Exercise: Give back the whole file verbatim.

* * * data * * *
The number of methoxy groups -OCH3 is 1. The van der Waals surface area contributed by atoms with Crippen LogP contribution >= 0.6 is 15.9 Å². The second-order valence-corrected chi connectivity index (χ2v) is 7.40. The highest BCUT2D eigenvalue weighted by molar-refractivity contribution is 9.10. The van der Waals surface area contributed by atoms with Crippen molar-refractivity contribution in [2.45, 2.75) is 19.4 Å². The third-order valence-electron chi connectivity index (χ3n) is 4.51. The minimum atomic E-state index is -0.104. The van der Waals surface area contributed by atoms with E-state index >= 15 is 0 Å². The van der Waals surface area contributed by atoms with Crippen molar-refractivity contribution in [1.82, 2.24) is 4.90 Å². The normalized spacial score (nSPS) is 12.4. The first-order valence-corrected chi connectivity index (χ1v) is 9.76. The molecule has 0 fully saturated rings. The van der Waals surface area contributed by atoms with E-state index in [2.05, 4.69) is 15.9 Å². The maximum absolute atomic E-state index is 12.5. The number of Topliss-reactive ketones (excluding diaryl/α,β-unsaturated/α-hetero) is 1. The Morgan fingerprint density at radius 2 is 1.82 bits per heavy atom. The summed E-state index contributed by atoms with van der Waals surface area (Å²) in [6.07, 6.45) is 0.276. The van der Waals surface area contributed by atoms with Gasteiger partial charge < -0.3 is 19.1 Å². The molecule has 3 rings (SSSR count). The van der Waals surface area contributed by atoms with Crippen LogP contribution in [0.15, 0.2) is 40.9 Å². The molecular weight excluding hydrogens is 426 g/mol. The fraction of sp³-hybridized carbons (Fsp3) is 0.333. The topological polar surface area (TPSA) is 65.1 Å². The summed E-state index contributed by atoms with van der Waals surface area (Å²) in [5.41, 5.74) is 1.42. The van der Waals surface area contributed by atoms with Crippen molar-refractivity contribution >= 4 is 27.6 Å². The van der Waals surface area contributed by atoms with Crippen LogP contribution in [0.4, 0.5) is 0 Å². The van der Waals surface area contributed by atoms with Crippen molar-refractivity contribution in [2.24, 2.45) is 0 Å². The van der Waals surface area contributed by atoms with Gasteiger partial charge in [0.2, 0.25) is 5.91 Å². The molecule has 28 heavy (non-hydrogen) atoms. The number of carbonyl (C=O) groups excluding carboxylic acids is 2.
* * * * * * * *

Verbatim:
The number of methoxy groups -OCH3 is 1. The van der Waals surface area contributed by atoms with Crippen LogP contribution >= 0.6 is 15.9 Å². The second-order valence-corrected chi connectivity index (χ2v) is 7.40. The highest BCUT2D eigenvalue weighted by molar-refractivity contribution is 9.10. The van der Waals surface area contributed by atoms with Crippen molar-refractivity contribution in [2.45, 2.75) is 19.4 Å². The third-order valence-electron chi connectivity index (χ3n) is 4.51. The minimum atomic E-state index is -0.104. The van der Waals surface area contributed by atoms with E-state index >= 15 is 0 Å². The van der Waals surface area contributed by atoms with Crippen molar-refractivity contribution in [1.82, 2.24) is 4.90 Å². The normalized spacial score (nSPS) is 12.4. The first-order valence-corrected chi connectivity index (χ1v) is 9.76. The molecule has 0 fully saturated rings. The van der Waals surface area contributed by atoms with E-state index in [2.05, 4.69) is 15.9 Å². The maximum absolute atomic E-state index is 12.5. The number of Topliss-reactive ketones (excluding diaryl/α,β-unsaturated/α-hetero) is 1. The Morgan fingerprint density at radius 2 is 1.82 bits per heavy atom. The summed E-state index contributed by atoms with van der Waals surface area (Å²) in [6.07, 6.45) is 0.276. The van der Waals surface area contributed by atoms with Gasteiger partial charge < -0.3 is 19.1 Å². The molecule has 3 rings (SSSR count). The van der Waals surface area contributed by atoms with Crippen LogP contribution in [0.15, 0.2) is 40.9 Å². The molecular weight excluding hydrogens is 426 g/mol. The fraction of sp³-hybridized carbons (Fsp3) is 0.333. The topological polar surface area (TPSA) is 65.1 Å². The summed E-state index contributed by atoms with van der Waals surface area (Å²) in [5.41, 5.74) is 1.42. The van der Waals surface area contributed by atoms with Crippen molar-refractivity contribution >= 4 is 27.6 Å². The van der Waals surface area contributed by atoms with Crippen LogP contribution in [0.4, 0.5) is 0 Å². The van der Waals surface area contributed by atoms with Crippen molar-refractivity contribution in [2.24, 2.45) is 0 Å². The van der Waals surface area contributed by atoms with Gasteiger partial charge in [0.2, 0.25) is 5.91 Å². The molecule has 28 heavy (non-hydrogen) atoms. The number of carbonyl (C=O) groups excluding carboxylic acids is 2.